Elon Musk and Mark Zuckerberg, two computer geeks worth more than $300 billion put together, are posturing to fight each other in a mixed-martial-arts cage match. The dumb backstory: Facebook, which was Zuckerberg’s follow-up to a girl-rating website started in his Harvard dorm room, has been building a competitor to Twitter, a website for yelling at people online that Musk, who once made his tunnel-digging company manufacture flamethrower-like devices, bought for $44 billion in a fit of pique last year. Then a senior Meta executive implied that Musk’s leadership of Twitter was, well, not sane, and Musk was like “😅” (or whew, lol in emoji), and then some tweep warned him that Zuck does jiu-jitsu now, and Musk went, “I’m up for a cage match,” and then Zuck agreed, or at least posted that he did on the internet.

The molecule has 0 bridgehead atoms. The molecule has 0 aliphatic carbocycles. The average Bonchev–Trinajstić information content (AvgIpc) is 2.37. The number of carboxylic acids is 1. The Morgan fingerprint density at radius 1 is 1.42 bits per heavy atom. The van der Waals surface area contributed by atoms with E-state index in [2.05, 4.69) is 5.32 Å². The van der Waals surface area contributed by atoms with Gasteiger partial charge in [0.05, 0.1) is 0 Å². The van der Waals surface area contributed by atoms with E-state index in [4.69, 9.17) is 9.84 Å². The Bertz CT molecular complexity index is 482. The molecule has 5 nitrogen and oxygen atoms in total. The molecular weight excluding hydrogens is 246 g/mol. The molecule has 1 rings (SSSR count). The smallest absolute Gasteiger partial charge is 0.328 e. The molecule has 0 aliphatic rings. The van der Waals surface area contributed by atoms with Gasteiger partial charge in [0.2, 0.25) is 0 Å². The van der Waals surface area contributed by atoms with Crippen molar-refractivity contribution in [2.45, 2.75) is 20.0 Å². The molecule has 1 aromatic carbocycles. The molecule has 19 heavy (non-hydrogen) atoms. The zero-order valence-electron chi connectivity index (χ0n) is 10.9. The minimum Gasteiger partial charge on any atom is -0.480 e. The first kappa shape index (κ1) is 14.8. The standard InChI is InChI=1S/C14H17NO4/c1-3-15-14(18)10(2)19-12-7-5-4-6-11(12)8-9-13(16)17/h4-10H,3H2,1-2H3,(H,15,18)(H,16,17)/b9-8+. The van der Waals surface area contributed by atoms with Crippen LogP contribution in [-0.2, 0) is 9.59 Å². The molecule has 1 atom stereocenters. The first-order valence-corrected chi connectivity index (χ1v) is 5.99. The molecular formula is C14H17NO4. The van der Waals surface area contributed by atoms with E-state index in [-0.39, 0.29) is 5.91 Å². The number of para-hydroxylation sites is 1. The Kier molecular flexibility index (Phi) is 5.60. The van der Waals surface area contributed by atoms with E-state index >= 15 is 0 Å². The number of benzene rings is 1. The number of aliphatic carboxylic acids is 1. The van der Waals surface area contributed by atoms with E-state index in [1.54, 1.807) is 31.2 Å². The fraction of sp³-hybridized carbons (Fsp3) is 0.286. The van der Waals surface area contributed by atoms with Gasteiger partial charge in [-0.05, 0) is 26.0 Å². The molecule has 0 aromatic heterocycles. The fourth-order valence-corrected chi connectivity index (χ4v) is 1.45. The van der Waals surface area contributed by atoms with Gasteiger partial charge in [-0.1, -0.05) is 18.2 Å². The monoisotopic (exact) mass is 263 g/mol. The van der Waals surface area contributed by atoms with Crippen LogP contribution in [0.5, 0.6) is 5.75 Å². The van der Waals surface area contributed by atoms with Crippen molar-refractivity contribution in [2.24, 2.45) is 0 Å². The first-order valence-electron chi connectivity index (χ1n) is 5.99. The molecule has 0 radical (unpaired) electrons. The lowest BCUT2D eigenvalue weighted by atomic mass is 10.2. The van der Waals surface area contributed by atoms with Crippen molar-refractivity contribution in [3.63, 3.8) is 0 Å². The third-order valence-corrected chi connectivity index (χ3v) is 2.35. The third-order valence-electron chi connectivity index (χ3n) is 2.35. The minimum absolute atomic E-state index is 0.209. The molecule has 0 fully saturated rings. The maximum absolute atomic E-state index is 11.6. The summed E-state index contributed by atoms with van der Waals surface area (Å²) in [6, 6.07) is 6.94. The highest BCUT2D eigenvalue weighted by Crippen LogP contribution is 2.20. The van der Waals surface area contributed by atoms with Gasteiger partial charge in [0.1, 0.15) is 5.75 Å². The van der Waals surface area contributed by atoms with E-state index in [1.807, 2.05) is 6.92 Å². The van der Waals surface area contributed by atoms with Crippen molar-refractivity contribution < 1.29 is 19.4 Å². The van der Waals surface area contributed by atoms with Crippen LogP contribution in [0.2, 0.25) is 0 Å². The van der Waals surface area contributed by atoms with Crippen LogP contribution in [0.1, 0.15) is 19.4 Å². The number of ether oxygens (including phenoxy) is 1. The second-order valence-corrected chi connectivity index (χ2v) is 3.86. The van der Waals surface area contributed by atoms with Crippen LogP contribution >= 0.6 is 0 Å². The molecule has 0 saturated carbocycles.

What to make of this? Turning sports competition into a proxy for corporate triumph is nothing new; just think of the Oracle founder Larry Ellison’s obsession with yacht racing. But to invoke hand-to-hand combat, and infliction of actual physical violence, as a jostle for computer-app supremacy does ring new bells. Over the past three decades, thanks to the massive profits of the tech industry and its magnates, mental fortitude seemed to overtake physical strength on the path to success, and as a cultural value. But nope, it sure didn’t.